Bryant Apolonio is an award-winning writer and lawyer currently living on Larrakia Country. He won the Deborah Cass Prize in 2021. His fiction has appeared in places like Liminal, Kill Your Darlings and Overland. He is working on a collection of short stories.
Araw ng Kalayaan 1991, the banner read. It’s a holiday but who’d pick it? There’s no joy in the mob’s foot-drag shuffle. No marching band jouncing along to the national anthem. There’s only the heckle of a thousand waylaid travellers. Only glassy customer service smiles and apologies over the P.A system. Flights delayed, delayed, cancelled. Always skittish around crowds, Arturo told his wife he’d go outside and see if he could learn more about what was happening, to see if anyone could help them. ‘Take Jun with you,’ Gina said flatly – of course she didn’t buy it – but he took his son by the hand all the same. The boy was being a menace again, had inherited his father’s disquiet along with his name. Give him one unsupervised second and he’d launch himself right off into the scrum of legs and sandaled feet.
‘Don’t let go, ‘nak,’ Arturo said as they pried their way through the concourse. Queues shoved up against the service counters like a river delta reaching the coast. All around them, passengers awaited news. They lay on the benches or on the carpet, resting their heads on suitcases and bunched-up clothes. Arturo felt his son’s small hand pulling him towards the windows that faced the tarmac where the planes stood waiting. Jun liked watching them inch forward –chrome and combustion coming to life, carbonating the air with pre-ignition fuel – only to be stopped just as suddenly by some off-screen order, a bark from the radio or the flourish of an air marshal’s wand. The pair emerged on Aquino Avenue where they found street vendors setting up roadside shops. Children – some as young as Jun – weaved between stalls bearing boxes full of snacks. Unruly knockabouts with salesman flair, calling out Quail eggs! duck eggs! peanuts! while local cops watched on listlessly.
Arturo bought the boy a skewer of pollock fish-balls and then he walked over to where the policemen were standing. He waved an amicable hand. ‘Can you tell me what’s going on here? When will they let us fly?’
Both officers had the look of men perpetually affronted: by Turo’s question, by the heat and smog and chaos of the street, by the civilian throng around them, and above all by the administrator who’d exiled them here – here, instead of an air-conditioned card-hall or Pasay brothel – to wait out the end of the world.
‘Where are you headed, pare?’ the younger officer asked. His face shone in the heat.
‘Sydney,’ Arturo said. He had relatives there who’d schemed for years to get them over. They needed diligent workers, one cousin had told Turo and his wife. They needed men with brains. He prophesied food on the table each night and two kids in medical school. That was enough for Gina but Arturo had never been convinced despite each pre-filled pastel form, each interview, each cheque made out to the immigration lawyer with the tease of hair and ruddled neck.
He must’ve had a slackwit look on his face because the police officers’ exasperation suddenly gave way to pity. ‘No, pare,’ said the older cop, clapping a sympathetic paw on his shoulder. ‘Where do you live? Where’s home? No one’s leaving Manila today.’ They had automatic weapons slung over their shoulders. Old Yank M16s, possibly seized from the communists, the ordnance you’d expect from a former dictatorship.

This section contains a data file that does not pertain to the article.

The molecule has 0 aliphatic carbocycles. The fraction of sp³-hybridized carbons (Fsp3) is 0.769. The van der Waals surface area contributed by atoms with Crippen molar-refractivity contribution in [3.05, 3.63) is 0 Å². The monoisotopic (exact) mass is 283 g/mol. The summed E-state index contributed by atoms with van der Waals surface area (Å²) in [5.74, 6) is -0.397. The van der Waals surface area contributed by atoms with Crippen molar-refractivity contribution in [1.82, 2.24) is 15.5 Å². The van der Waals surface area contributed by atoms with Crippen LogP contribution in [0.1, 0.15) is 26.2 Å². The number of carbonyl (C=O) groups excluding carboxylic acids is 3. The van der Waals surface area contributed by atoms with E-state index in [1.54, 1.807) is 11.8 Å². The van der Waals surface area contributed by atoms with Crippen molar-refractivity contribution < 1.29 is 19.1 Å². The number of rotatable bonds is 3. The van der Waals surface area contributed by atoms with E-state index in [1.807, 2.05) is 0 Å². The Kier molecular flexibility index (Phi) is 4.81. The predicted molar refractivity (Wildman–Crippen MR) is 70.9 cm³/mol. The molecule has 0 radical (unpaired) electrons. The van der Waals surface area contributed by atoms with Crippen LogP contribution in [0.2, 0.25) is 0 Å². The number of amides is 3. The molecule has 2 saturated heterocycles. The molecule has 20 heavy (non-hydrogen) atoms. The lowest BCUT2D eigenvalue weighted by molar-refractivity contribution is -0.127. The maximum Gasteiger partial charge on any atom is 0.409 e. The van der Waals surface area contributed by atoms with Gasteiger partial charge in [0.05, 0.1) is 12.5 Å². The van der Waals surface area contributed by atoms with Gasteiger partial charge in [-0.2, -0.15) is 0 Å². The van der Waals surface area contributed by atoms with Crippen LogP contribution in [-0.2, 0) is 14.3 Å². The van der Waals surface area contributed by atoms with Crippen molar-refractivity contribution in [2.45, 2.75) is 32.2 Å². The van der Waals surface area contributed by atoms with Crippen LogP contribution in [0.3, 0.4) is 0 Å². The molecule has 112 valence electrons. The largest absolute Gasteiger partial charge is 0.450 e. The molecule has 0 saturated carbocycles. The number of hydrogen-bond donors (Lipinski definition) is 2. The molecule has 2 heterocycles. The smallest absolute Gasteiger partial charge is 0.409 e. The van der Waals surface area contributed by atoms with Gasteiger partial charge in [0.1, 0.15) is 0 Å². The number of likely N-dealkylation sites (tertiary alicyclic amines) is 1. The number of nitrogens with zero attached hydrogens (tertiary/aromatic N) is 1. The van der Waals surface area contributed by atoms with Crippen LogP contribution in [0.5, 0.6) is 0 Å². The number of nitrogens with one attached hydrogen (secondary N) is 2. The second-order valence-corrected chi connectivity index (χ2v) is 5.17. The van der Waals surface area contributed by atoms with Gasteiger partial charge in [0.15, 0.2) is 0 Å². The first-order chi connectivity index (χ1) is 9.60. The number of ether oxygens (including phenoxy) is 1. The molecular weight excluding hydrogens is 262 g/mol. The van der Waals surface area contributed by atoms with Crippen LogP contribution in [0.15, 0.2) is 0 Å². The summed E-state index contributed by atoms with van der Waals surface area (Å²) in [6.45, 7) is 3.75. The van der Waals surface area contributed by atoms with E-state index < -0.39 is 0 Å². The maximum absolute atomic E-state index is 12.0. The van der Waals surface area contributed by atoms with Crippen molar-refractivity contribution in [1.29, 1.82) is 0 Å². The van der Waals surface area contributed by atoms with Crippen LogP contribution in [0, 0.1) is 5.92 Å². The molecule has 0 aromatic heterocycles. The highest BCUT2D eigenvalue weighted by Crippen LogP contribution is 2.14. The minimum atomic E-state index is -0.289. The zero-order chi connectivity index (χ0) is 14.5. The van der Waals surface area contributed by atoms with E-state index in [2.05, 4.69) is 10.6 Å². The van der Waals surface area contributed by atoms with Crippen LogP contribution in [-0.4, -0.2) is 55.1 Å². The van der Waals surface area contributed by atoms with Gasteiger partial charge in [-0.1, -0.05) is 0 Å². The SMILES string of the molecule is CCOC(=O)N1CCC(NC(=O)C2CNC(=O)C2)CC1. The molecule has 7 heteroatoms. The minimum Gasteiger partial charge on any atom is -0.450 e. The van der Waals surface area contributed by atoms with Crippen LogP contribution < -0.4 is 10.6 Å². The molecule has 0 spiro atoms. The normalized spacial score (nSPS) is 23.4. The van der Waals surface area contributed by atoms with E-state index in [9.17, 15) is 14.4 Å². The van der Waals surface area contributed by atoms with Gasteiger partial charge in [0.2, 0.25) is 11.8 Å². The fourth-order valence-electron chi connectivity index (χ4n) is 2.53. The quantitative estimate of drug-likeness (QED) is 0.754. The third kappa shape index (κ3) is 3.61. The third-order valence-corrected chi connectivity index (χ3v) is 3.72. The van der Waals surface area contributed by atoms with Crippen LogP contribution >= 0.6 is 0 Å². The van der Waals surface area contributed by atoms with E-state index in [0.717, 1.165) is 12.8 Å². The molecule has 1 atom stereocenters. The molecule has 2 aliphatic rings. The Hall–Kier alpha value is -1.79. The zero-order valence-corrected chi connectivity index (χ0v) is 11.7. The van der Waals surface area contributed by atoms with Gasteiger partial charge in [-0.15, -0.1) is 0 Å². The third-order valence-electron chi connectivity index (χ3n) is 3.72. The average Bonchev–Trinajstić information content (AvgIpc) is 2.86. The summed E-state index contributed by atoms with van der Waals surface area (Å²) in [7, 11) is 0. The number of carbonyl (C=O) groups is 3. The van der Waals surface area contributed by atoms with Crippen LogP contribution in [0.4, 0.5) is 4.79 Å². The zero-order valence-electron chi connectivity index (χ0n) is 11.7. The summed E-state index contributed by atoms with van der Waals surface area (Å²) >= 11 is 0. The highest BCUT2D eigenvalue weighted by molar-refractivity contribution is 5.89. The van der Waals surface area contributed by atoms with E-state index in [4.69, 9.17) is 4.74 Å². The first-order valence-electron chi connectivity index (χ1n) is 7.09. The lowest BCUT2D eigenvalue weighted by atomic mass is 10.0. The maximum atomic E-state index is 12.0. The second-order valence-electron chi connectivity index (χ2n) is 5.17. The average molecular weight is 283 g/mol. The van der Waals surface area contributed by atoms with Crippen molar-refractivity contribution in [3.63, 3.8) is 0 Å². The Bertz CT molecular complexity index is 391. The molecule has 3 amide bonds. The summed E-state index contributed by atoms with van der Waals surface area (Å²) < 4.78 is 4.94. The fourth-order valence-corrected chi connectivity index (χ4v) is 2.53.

On the other side of the street, a homeless man held a sign that read REV 8:8. He was shouting something. The cops watched him for a while, expecting a disturbance, but he wasn’t hassling anybody and the passersby ignored him. In fact, they seemed to barely register his presence. Doom-struck madmen would be a common enough sight in the city by the end of that summer. The older policeman turned back to Arturo. ‘This is just the first blast, sir. A throat clearing. Things will only get worse. You get your family home and keep them there.’
Arturo watched the cops trudge off. Then he looked down at Jun. ‘Now what?’
The crowd had grown much larger in the short time they’d been outside. People were leaving the airport and just sort of standing still, reaching the exit and staring up at the northern sky, uncertain about where they were meant to go from there. There were harried-looking businessmen. There were young people who should have been on holiday. Vivid heaps of luggage resting at their feet. There was a pilot pinching the front of his shirt. A Latin American priest flanked by two nuns in the black habit of the Benedictines. They sat on a wooden bench and prayed the rosary.
Turo crouched down on one knee so he was eye-level with his son. He pointed up at the clouds of ash that advanced like a tired army. ‘You see that, Jun?’
‘It’s a fire,’ said the boy.
Arturo nodded. ‘A fire. Right in the middle of the mountain. An enormous fire that started long ago…’ he went on as if he were beginning a story. But before he could tell it, Junior had already fashioned his own. A treasure hoard in a deep magma chamber. A lone intruder scrabbling to fill his pockets with precious gems. A scarlet beast behind him, rising from its long slumber, with ancient wings outstretched. It was Arturo’s quiet pleasure to watch Jun when he got like this – the drifty look he got, mouth agape, the mop of black hair over his eyes – and he envied the way the boy, like all children, could relocate himself so easily into a world all his own.
‘Let’s find your mother,’ Arturo said.